A Good Marketing Plan is at the Heart of Every Successful Event
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A Good Marketing Plan is at the Heart of Every Successful Event
Kate Gingold
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A Good Marketing Plan is at the Heart of Every Successful Event

The venue, décor, entertainment, and all your hard work won’t matter a bit if no one shows up. Here’s how to plan your marketing to ensure a great event:

Sprocket wants our clients to have the most positive experience and when called upon, we’ll do all we can to help with their event marketing. Since we’ve been around this block a number of times before, we know it can be hard to pull off a win without a well-thought-out plan. Even organizers with long To-Do lists can miss a few important details, so check out these real-life examples we have encountered and learn from their missteps:

Not setting enough lead time
We had a client who decided to throw a big party at their new shop. They had some terrific – and pricey – ideas for food, décor, and special guests, but threw it all together at the last minute. They missed all the deadlines for local print publications and didn’t even advertise at the store until a few days before the event. They had to rely solely on their still-developing social media reach over a very short period. With little time to build excitement or extend their reach, let’s just say there was a lot of cake left over. Always give yourself enough lead time to market your event to the fullest.

Not inviting the right guests
As a business owner or manager, you have no doubt seen emails, social media posts, and news releases about how to become an exhibitor at a local business expo. Links in that marketing lead you back to a website with details about exhibiting and online forms for taking part. But how often do you see a web page specific to the general public with details such as hours of operation and where to park?

If your business is setting up a booth, you want to get in front of the buying public, not just the other exhibitors. Rarely, however, do expo organizers provide an invitation or advertisement page that exhibitors can link to in their own marketing campaigns.

Determining the correct target market for an event is crucial to attendance, and in the case of a business expo, there are two distinct audiences that need to be engaged. After exhibitors, expo attendees are the second audience, and the marketing message they are looking for is not the cost of ten-foot skirted table.  

Not assigning and following up on tasks
Some organizations run the same event annually and with that history, figure things will just happen “the way we always do it.” But Theresa retired last year and took her knowledge with her. And Sam has only been with the company a few months, so he has no clue how this came together last year. Assignments and checklists may seem like overkill, but they help catch silly mistakes such as last year’s dates on this year’s web page and invitations. People have to be confident that you are the definitive source of information or your reputation will suffer.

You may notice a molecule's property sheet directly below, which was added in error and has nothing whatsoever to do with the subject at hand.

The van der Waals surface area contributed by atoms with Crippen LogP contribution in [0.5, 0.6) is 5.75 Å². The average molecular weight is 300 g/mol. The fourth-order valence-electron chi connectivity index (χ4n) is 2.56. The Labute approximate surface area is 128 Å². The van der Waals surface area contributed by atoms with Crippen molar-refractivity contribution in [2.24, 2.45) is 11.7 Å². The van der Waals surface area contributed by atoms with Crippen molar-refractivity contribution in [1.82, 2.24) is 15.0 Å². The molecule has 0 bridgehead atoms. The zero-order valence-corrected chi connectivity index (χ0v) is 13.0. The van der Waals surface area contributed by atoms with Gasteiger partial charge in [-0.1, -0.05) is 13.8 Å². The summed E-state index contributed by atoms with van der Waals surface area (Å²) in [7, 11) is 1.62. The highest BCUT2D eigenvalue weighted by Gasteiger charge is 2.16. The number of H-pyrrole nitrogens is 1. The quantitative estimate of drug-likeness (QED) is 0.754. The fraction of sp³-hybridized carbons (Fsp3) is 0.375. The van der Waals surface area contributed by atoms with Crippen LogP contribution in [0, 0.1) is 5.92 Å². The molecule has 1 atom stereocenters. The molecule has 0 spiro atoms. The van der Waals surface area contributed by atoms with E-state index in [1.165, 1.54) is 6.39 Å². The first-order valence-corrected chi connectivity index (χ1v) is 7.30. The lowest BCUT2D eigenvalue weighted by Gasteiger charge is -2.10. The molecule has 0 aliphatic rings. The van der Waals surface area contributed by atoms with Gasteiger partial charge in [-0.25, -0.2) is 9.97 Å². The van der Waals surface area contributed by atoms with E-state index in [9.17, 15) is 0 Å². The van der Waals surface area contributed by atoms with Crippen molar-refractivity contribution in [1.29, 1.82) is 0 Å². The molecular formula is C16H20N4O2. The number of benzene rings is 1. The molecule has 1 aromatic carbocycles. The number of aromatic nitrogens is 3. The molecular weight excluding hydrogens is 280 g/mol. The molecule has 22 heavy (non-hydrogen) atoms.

Not getting the message out
The word “broadcast” comes from the way a farmer scatters seeds over a wide area, a process every event marketer should take to heart. Not every seed will take root, so you have to make sure a whole lot of seeds are scattered in a variety of likely places. You can’t assume that “everybody” already knows about your event, even if your group has served pancake breakfast for thirty-five years. With all of today’s distractions, it’s necessary to remind people often without becoming an annoyance that they tune out.

Don’t just rely on your past or current supporters. Look for new groups to get in front of and groups related to your past supporters. Experiment with paid advertising in social media. Digital engagement rates and email or snail mail open rates are tiny, like 1-20%, so you need to get your message to a whole lot of people to insure a good turn-out.

No one is perfect and there are always unfortunate surprises, but learning from someone else’s experience can help you avoid making the same mistakes. You know your business or organization best, but we know website marketing. Together, we can create the perfect marketing plan for your next event, so give us a call today to talk about it.

Photo by Ketut Subiyanto

This article is an update to “How to: A Successful Event Marketing Plan dated 2/2/2015.

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Kate Gingold

Kate GingoldKate Gingold

I have been writing a blog with web marketing tips and techniques every other week since 2003. In addition to blogging and client content writing, I write books and a blog on local history.

Other posts by Kate Gingold
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Full biography

I have been writing a blog with web marketing tips and techniques every other week since 2003. In addition to blogging and client content writing, I write books and a blog on local history.

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